Hmm. I’m going to assume this post is being read by natural democrats, and I’m going to assume I don’t need to discuss any of those reasons. Just to say, they’re crap. Democracy is democracy. Policy is policy. The policy in WSM is for employee inclusion in decision-making. Period. Don’t like it. Go be a manager in Wal-Mart.

To be fair, some offer a more thoughtful retort to my claims of lack of economic democracy. And that is that co-operation is an ownership model, not a business model. Again, hmm.

I will say this. Co-operation finds many forms. But my bottom line is to invite you to check out the ICA definition of co-operation. It talks about democratic control. That is business model, not just ownership model. Then check out our own WSM Mission Statement. Much like a Constitution, that Statement is the primary source of all policy in our co-op. And it is a social statement of business model, not just ownership model.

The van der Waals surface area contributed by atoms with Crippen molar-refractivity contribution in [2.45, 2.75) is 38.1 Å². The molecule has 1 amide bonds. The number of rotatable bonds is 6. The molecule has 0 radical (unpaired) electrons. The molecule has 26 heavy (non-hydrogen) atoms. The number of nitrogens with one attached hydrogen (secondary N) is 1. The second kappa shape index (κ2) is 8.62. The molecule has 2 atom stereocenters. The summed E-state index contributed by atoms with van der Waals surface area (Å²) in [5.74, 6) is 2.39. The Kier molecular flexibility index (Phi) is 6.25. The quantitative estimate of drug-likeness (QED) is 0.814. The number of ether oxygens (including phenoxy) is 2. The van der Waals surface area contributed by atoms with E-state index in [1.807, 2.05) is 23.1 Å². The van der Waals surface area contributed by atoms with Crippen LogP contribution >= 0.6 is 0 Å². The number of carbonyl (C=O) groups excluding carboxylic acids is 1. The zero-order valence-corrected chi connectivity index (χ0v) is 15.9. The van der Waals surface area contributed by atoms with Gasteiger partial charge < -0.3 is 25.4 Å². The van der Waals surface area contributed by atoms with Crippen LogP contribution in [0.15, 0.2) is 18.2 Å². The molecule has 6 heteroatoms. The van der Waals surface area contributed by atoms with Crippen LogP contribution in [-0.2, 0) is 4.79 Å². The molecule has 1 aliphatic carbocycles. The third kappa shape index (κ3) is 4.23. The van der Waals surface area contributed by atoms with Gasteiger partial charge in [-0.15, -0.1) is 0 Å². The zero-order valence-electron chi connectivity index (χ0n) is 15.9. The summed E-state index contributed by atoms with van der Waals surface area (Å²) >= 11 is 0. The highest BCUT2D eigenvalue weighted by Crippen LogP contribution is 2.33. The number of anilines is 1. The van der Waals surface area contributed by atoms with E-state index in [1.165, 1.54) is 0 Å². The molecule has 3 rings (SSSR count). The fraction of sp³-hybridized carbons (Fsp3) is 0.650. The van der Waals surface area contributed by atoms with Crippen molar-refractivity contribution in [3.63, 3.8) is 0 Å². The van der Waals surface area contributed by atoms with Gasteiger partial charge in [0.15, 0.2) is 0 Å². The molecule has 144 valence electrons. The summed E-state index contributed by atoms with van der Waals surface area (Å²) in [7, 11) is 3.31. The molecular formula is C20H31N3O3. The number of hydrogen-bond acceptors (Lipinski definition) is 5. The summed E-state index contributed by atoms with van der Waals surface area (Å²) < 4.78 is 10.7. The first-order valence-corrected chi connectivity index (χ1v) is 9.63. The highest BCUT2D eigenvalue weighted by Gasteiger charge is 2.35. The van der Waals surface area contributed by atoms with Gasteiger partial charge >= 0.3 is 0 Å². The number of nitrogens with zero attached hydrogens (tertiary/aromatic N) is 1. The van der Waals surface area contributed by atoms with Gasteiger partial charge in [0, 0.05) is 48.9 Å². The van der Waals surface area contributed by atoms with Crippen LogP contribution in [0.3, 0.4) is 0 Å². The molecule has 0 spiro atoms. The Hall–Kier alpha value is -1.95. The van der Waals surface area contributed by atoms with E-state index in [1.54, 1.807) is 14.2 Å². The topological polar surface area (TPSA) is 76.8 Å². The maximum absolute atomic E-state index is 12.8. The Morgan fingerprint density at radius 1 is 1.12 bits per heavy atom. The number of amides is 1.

Why all the intensity all of a sudden? Do you want a history of my advocacy on the issue of decision-making within WSM? Of course you don’t. Cf. Snow and gales. Ok. Simple answer: we are currently engaged in the exercise of designing our course for the next ten years (Vision 2020), and we seem to have leapt from management vision to management implementation without going through employee discussion, review, adaptation, re-consultation and consensual conclusion – er, as WSM Employee Policy demands.

So. I put together my formal complaint to offer a not-so-gentle nudge to managers to get them to read their own Employee Policy. And have been surprised to date by how few of them have read that Employee Policy. And/or understand what it should entail. I’ll keep you posted.

As for consumers, I leave it to you good folks to attend Board meetings and to start asking your Board to explain exactly what they are doing democratically to control decision-making in your co-op on your behalf – and with your inclusion.